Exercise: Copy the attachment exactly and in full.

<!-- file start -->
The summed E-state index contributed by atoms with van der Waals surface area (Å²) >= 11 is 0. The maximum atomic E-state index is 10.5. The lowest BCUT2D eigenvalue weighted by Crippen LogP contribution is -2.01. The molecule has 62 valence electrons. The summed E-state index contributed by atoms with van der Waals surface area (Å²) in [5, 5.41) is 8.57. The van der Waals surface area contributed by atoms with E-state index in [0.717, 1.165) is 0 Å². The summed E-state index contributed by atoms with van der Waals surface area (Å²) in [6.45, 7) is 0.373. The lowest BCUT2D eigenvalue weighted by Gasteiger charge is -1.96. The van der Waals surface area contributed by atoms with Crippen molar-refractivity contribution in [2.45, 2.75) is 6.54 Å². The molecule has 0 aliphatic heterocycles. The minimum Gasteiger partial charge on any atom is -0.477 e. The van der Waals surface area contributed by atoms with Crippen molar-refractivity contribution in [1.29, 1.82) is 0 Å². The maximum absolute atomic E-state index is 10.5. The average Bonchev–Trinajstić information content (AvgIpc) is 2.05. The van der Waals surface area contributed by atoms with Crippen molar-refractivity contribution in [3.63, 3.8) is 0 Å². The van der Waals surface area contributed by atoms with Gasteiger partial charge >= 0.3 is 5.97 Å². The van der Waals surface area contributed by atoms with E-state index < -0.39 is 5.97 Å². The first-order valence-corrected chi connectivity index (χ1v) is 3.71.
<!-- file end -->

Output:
The summed E-state index contributed by atoms with van der Waals surface area (Å²) >= 11 is 0. The maximum atomic E-state index is 10.5. The lowest BCUT2D eigenvalue weighted by Crippen LogP contribution is -2.01. The molecule has 62 valence electrons. The summed E-state index contributed by atoms with van der Waals surface area (Å²) in [5, 5.41) is 8.57. The van der Waals surface area contributed by atoms with E-state index in [0.717, 1.165) is 0 Å². The summed E-state index contributed by atoms with van der Waals surface area (Å²) in [6.45, 7) is 0.373. The lowest BCUT2D eigenvalue weighted by Gasteiger charge is -1.96. The van der Waals surface area contributed by atoms with Crippen molar-refractivity contribution in [2.45, 2.75) is 6.54 Å². The molecule has 0 aliphatic heterocycles. The minimum Gasteiger partial charge on any atom is -0.477 e. The van der Waals surface area contributed by atoms with Crippen molar-refractivity contribution in [1.29, 1.82) is 0 Å². The maximum absolute atomic E-state index is 10.5. The average Bonchev–Trinajstić information content (AvgIpc) is 2.05. The van der Waals surface area contributed by atoms with Crippen molar-refractivity contribution in [3.63, 3.8) is 0 Å². The van der Waals surface area contributed by atoms with Gasteiger partial charge >= 0.3 is 5.97 Å². The van der Waals surface area contributed by atoms with E-state index < -0.39 is 5.97 Å². The first-order valence-corrected chi connectivity index (χ1v) is 3.71.